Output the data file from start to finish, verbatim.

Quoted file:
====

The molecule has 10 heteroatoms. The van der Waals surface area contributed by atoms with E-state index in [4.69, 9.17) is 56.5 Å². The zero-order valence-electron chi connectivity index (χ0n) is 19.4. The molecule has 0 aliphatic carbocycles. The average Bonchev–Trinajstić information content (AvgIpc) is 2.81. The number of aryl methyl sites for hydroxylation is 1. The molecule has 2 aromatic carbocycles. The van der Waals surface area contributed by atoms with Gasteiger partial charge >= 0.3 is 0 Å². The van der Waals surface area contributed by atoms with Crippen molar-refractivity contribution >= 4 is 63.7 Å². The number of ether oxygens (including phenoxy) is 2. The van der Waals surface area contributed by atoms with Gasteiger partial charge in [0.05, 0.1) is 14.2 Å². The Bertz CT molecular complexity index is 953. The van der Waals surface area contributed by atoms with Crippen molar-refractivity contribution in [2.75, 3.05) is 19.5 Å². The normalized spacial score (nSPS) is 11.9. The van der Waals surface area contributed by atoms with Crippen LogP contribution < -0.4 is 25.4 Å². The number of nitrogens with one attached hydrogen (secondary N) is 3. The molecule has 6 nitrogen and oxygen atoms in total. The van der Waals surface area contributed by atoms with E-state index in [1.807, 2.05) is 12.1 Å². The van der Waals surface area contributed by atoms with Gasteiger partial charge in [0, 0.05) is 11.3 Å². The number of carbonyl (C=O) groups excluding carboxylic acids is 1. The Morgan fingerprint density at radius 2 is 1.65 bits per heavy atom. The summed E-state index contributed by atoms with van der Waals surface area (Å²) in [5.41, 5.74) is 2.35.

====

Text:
The molecule has 10 heteroatoms. The van der Waals surface area contributed by atoms with E-state index in [4.69, 9.17) is 56.5 Å². The zero-order valence-electron chi connectivity index (χ0n) is 19.4. The molecule has 0 aliphatic carbocycles. The average Bonchev–Trinajstić information content (AvgIpc) is 2.81. The number of aryl methyl sites for hydroxylation is 1. The molecule has 2 aromatic carbocycles. The van der Waals surface area contributed by atoms with Gasteiger partial charge >= 0.3 is 0 Å². The van der Waals surface area contributed by atoms with Crippen molar-refractivity contribution >= 4 is 63.7 Å². The number of ether oxygens (including phenoxy) is 2. The van der Waals surface area contributed by atoms with Gasteiger partial charge in [0.05, 0.1) is 14.2 Å². The Bertz CT molecular complexity index is 953. The van der Waals surface area contributed by atoms with Crippen molar-refractivity contribution in [2.75, 3.05) is 19.5 Å². The normalized spacial score (nSPS) is 11.9. The van der Waals surface area contributed by atoms with Crippen LogP contribution < -0.4 is 25.4 Å². The number of nitrogens with one attached hydrogen (secondary N) is 3. The molecule has 6 nitrogen and oxygen atoms in total. The van der Waals surface area contributed by atoms with E-state index in [1.807, 2.05) is 12.1 Å². The van der Waals surface area contributed by atoms with Gasteiger partial charge in [0, 0.05) is 11.3 Å². The number of carbonyl (C=O) groups excluding carboxylic acids is 1. The Morgan fingerprint density at radius 2 is 1.65 bits per heavy atom. The summed E-state index contributed by atoms with van der Waals surface area (Å²) in [5.41, 5.74) is 2.35.